Hundreds stream into school to offer condolences

Hundreds stream into school to offer condolences
The Singapore dragon boat team at Tanjong Katong Primary School yesterday, paying their respects to those from the school who lost their lives on Mount Kinabalu when a 6.0-magnitude quake struck Sabah last Friday.

SHE was a picture of calm, handling various administrative matters and accompanying visitors like President Tony Tan Keng Yam around the school yesterday.

But the distressing ordeal over the past weekend has taken "an enormous emotional toll" on Tanjong Katong Primary School (TKPS) principal Caroline Wu, according to an Instagram post by her son Ethan.

Six pupils and one teacher from her school died while on an annual expedition to Mount Kinabalu when a 6.0-magnitude quake struck Sabah last Friday. A pupil and teacher are unaccounted for.

"I know how much it hurts her that her students, her kids, are gone," Ethan said in the post, noting that his mother came home in tears one night. He said she had been staying strong throughout "because she had to".

Yesterday, Mrs Wu spoke to current and former pupils, and parents who visited the tribute site in the school. Hundreds streamed in between 8am and 9pm yesterday to mourn those who had lost their lives.

Some, weeping, placed flowers at the entrance to the school, while others wrote on cards that they stuck to condolence boards.

Former pupil Krtyaka Khatwani, 16, who completed a similar learning trip to Mount Kinabalu in 2011, said the school was like her second home. "We are a family. We've always been there for each other. It is only right for us to return and offer our support."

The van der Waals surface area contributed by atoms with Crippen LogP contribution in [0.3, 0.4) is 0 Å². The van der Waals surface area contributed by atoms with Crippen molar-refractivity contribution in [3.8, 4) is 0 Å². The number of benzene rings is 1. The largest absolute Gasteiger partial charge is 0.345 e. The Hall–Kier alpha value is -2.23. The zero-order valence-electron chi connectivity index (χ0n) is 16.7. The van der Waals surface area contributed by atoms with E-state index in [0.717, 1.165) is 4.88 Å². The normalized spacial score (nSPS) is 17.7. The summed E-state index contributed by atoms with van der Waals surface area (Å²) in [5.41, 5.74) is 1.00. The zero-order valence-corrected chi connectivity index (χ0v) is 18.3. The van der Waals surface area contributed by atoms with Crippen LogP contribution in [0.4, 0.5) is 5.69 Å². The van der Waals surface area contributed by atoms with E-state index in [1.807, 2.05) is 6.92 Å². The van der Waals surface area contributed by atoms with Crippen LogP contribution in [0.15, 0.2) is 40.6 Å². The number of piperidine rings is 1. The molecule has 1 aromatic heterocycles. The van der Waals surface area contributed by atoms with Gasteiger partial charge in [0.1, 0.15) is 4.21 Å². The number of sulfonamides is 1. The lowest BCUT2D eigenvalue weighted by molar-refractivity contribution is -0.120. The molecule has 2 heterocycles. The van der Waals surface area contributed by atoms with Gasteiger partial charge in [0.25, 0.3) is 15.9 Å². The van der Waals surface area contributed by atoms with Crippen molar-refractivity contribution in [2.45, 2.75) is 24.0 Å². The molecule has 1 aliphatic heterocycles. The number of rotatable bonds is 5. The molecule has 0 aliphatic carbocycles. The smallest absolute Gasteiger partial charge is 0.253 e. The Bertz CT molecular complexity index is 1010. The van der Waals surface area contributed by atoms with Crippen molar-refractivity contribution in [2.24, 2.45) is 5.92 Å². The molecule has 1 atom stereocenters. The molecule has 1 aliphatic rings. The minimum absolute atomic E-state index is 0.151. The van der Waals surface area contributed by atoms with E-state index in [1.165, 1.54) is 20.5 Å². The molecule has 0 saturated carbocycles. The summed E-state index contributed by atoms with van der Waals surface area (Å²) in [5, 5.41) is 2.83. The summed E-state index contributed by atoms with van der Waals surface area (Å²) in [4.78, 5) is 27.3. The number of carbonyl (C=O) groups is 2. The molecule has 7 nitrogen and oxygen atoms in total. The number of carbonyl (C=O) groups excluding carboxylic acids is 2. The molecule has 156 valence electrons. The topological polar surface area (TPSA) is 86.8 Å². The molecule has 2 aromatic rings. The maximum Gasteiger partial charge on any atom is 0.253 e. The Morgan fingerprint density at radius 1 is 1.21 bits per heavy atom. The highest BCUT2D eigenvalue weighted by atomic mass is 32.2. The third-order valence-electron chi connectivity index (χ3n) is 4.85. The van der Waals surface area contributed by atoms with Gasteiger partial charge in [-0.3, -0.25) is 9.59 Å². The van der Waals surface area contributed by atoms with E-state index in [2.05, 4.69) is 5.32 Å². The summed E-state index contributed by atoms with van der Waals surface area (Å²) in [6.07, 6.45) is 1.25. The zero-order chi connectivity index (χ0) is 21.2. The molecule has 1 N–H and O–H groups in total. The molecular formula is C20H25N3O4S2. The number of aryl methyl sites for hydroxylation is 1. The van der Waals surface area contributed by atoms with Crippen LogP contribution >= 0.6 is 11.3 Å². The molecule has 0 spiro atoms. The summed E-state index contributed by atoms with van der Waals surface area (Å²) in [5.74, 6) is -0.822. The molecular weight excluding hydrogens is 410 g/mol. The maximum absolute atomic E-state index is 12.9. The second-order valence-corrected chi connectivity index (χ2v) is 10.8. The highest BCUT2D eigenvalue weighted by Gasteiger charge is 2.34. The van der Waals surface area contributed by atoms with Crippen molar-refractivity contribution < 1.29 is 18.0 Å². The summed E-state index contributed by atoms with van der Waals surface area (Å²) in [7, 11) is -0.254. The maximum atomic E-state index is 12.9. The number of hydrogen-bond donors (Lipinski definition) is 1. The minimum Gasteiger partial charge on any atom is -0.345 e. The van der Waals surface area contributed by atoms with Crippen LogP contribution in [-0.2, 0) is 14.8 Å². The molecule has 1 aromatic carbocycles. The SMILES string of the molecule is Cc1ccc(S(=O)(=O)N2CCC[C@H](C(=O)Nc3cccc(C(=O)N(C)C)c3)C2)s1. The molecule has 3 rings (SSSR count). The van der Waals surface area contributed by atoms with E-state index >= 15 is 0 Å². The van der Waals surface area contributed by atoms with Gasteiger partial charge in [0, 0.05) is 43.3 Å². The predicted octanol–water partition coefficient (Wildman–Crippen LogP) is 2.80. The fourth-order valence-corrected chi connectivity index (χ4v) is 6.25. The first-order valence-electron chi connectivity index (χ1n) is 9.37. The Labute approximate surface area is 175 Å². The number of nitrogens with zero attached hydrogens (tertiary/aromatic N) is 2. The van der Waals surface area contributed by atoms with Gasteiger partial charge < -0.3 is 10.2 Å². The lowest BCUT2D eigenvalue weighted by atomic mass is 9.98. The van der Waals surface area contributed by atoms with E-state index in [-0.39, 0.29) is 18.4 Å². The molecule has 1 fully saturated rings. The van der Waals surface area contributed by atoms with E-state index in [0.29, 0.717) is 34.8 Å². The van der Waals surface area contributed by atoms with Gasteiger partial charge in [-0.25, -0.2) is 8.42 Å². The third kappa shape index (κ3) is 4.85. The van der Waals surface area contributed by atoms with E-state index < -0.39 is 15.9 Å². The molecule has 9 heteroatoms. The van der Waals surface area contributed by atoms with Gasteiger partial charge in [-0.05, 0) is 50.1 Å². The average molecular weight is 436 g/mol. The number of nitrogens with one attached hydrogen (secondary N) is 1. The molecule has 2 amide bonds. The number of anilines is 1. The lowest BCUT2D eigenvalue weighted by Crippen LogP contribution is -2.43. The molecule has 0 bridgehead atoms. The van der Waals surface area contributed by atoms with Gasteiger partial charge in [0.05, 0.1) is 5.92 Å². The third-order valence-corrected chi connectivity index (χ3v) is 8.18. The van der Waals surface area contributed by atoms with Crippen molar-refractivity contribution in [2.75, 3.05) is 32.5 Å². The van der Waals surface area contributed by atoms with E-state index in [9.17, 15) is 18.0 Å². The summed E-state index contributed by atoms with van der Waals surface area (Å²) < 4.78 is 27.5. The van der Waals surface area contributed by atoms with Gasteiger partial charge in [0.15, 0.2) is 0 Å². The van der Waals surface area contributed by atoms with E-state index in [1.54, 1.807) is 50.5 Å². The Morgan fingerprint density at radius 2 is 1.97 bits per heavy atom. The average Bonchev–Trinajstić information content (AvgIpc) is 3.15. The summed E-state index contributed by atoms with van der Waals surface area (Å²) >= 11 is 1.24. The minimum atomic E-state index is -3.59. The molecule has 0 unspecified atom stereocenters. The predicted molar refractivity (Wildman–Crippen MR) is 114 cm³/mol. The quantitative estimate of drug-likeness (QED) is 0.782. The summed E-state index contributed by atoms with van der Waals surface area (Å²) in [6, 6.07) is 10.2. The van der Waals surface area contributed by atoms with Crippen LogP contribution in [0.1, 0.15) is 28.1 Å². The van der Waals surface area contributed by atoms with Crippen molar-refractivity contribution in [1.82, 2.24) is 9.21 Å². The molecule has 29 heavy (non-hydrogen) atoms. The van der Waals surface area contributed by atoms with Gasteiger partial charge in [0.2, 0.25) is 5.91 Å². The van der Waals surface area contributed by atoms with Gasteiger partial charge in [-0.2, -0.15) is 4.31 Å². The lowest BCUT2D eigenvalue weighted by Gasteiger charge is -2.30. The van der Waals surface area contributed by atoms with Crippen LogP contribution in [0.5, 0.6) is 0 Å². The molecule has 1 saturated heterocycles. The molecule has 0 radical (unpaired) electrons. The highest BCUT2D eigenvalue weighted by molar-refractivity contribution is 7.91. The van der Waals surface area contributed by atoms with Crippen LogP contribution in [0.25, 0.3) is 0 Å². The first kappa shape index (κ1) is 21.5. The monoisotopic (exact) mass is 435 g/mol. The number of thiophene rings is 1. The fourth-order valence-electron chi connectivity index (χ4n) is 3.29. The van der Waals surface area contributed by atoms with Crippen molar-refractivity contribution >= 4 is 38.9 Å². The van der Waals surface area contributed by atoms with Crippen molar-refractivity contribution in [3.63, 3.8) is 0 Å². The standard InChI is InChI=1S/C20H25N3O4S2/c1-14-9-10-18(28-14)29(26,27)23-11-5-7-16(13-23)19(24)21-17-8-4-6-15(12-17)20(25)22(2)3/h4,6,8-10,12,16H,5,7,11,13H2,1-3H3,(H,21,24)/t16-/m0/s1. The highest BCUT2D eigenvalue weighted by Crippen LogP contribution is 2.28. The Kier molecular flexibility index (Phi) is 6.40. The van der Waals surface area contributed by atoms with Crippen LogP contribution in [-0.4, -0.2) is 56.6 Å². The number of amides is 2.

Lab assistant Azizah Abdul Aziz, 48, whose 10-year-old daughter attends TKPS, had made three trips to the school since the tribute site opened on Sunday morning.

"I couldn't sleep for the past few nights," she said. "These children were so young but now they are gone."

Also present were members of the public who had no connection with the school but came out of sympathy. Among them was IT manager David Soh, 38, who dropped in on his way to work.

He said: "The parents of those who lost their lives need not be alone in their suffering as their fellow Singaporeans are behind them."

As of 7pm yesterday, more than 15 boards had been filled with notes. One card read, "Words cannot describe our loss", while another said, "Stay strong, we are behind you".

There was also a display of nine teddy bears - one for each of those who had lost their lives or are missing - with the message, "You are remembered."

Among government leaders who visited the school were Deputy Prime Minister Tharman Shanmugaratnam, Education Minister Heng Swee Keat, and Culture, Community and Youth Minister Lawrence Wong, as well as more than 50 national athletes from the ongoing SEA Games.

Some pupils who had gone on the trip up Mount Kinabalu were there, with cuts and bruises. One was on crutches with a torn ankle tendon and another had a fractured arm in a sling.

Primary 6 pupil Tristan Wing, 12, who had bruises on his back, said many of those who died had been his friends. He said he was relieved to be home and was recovering.

The Ministry of Education has also dispatched a team of counsellors to the school to support families and staff through this difficult time.

"The pupils may not be able to cope with news of the tragedy," said Mr Sean Ng, a lead school counsellor at the ministry.

"We would help them to articulate their thoughts and feelings, so they do not keep these to themselves."

The condolence site will be open today from 8am to 7pm.

calyang@sph.com.sg


This article was first published on June 9, 2015.
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